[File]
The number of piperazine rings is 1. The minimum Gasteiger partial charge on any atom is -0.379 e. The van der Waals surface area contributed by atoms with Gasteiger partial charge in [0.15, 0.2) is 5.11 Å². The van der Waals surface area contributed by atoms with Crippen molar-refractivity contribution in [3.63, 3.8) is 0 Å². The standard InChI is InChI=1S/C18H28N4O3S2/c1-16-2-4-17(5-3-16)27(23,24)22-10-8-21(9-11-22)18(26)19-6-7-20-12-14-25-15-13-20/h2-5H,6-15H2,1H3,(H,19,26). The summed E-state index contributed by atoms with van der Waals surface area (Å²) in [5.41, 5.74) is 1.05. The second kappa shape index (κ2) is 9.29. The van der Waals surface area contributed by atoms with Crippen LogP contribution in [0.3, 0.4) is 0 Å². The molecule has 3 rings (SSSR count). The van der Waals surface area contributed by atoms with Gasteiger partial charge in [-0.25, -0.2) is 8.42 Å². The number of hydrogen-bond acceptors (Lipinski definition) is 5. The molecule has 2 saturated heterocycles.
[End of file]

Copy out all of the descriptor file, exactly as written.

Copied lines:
The number of piperazine rings is 1. The minimum Gasteiger partial charge on any atom is -0.379 e. The van der Waals surface area contributed by atoms with Gasteiger partial charge in [0.15, 0.2) is 5.11 Å². The van der Waals surface area contributed by atoms with Crippen molar-refractivity contribution in [3.63, 3.8) is 0 Å². The standard InChI is InChI=1S/C18H28N4O3S2/c1-16-2-4-17(5-3-16)27(23,24)22-10-8-21(9-11-22)18(26)19-6-7-20-12-14-25-15-13-20/h2-5H,6-15H2,1H3,(H,19,26). The summed E-state index contributed by atoms with van der Waals surface area (Å²) in [5.41, 5.74) is 1.05. The second kappa shape index (κ2) is 9.29. The van der Waals surface area contributed by atoms with Crippen LogP contribution in [0.3, 0.4) is 0 Å². The molecule has 3 rings (SSSR count). The van der Waals surface area contributed by atoms with Gasteiger partial charge in [-0.25, -0.2) is 8.42 Å². The number of hydrogen-bond acceptors (Lipinski definition) is 5. The molecule has 2 saturated heterocycles.